- Fortified wines and dessert wines usually aren’t the main beverages that you drink every day. Some fortified and dessert wines have much higher alcohol levels than regular wines, and some of them are very sweet (and rare even expensive). They’re the wine equivalent of a really delicious candy.
- Many wines enjoyed before dinner, as apéritif wines, or after dinner, as dessert wines, fall into the category of fortified wines (called liqueur wines by the European Union, or EU). Fortified wines all have alcohol added to them at some point in their production, giving them an alcohol content that ranges from 16 to 24 percent.
The point at which alcohol is added determines whether the wines are naturally sweet or dry:
- When fortified with alcohol during fermentation, the wines are sweet, because the added alcohol stops fermentation, leaving natural, unfermented sugar in the wine. Port is the classic example of this process.
- When fortified with alcohol after fermentation (after all the grape sugar has been converted to alcohol), the wines are dry (unless they’re subsequently sweetened). Sherry is the classic example of this process.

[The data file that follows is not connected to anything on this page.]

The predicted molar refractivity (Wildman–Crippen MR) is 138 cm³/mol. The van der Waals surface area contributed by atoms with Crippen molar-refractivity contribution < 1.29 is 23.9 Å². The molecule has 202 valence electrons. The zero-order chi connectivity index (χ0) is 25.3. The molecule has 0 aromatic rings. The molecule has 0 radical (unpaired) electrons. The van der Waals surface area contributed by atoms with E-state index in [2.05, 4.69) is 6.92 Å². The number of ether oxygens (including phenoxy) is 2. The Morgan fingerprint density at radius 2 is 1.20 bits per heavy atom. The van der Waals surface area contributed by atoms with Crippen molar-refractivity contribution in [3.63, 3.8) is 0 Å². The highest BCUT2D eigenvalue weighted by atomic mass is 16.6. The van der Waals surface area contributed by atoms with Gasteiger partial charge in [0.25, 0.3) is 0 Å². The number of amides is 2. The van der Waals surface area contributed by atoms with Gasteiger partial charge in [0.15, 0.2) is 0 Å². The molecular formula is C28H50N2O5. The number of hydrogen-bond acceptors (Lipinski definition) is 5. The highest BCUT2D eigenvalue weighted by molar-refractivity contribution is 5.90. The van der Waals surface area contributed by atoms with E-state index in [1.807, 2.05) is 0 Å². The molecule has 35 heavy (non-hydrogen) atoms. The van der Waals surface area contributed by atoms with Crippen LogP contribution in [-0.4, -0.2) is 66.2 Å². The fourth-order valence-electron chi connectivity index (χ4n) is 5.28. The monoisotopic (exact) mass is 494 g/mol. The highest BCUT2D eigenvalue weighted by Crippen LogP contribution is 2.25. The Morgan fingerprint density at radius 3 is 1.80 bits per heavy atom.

- Some dessert wines don’t have added alcohol. Their sweetness occurs because the grapes are at the right place at the right time — when noble rot strikes. Noble rot is a fungus that infects ripe grapes in late autumn if a certain combination of humidity and sun is present. This fungus dehydrates the berries and concentrates their sugar and their flavors. The wine from these infected berries is sweet, amazingly rich, and complex beyond description. It can also be expensive at $100 a bottle or more.
- Other dessert wines are sweet because winemakers pick very ripe (but not rotten) grapes and dry them before fermentation to concentrate their juice, or they let the grapes freeze on the vine in early winter. When the frozen grapes are harvested and pressed, most of the water in the berries separates out as ice. The sweet, concentrated juice that’s left to ferment makes a luscious sweet wine called Eiswein (literally, ice wine).